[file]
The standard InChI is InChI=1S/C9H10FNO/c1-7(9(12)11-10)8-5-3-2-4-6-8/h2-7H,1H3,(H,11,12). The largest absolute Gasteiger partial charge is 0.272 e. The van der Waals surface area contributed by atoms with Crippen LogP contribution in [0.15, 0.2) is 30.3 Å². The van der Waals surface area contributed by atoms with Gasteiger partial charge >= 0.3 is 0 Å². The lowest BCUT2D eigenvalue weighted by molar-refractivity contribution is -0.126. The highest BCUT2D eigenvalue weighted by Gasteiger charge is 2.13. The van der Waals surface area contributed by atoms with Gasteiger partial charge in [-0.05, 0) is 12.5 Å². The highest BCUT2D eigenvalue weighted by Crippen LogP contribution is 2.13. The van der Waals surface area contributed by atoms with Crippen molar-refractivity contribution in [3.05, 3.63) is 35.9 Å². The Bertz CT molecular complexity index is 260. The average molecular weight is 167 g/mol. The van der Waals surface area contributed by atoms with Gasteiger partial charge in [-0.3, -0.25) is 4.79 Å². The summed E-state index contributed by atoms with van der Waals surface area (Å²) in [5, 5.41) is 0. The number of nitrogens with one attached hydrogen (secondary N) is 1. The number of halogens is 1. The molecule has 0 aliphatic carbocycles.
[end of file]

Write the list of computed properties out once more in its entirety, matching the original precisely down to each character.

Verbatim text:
The standard InChI is InChI=1S/C9H10FNO/c1-7(9(12)11-10)8-5-3-2-4-6-8/h2-7H,1H3,(H,11,12). The largest absolute Gasteiger partial charge is 0.272 e. The van der Waals surface area contributed by atoms with Crippen LogP contribution in [0.15, 0.2) is 30.3 Å². The van der Waals surface area contributed by atoms with Gasteiger partial charge >= 0.3 is 0 Å². The lowest BCUT2D eigenvalue weighted by molar-refractivity contribution is -0.126. The highest BCUT2D eigenvalue weighted by Gasteiger charge is 2.13. The van der Waals surface area contributed by atoms with Gasteiger partial charge in [-0.05, 0) is 12.5 Å². The highest BCUT2D eigenvalue weighted by Crippen LogP contribution is 2.13. The van der Waals surface area contributed by atoms with Crippen molar-refractivity contribution in [3.05, 3.63) is 35.9 Å². The Bertz CT molecular complexity index is 260. The average molecular weight is 167 g/mol. The van der Waals surface area contributed by atoms with Gasteiger partial charge in [-0.3, -0.25) is 4.79 Å². The summed E-state index contributed by atoms with van der Waals surface area (Å²) in [5, 5.41) is 0. The number of nitrogens with one attached hydrogen (secondary N) is 1. The number of halogens is 1. The molecule has 0 aliphatic carbocycles.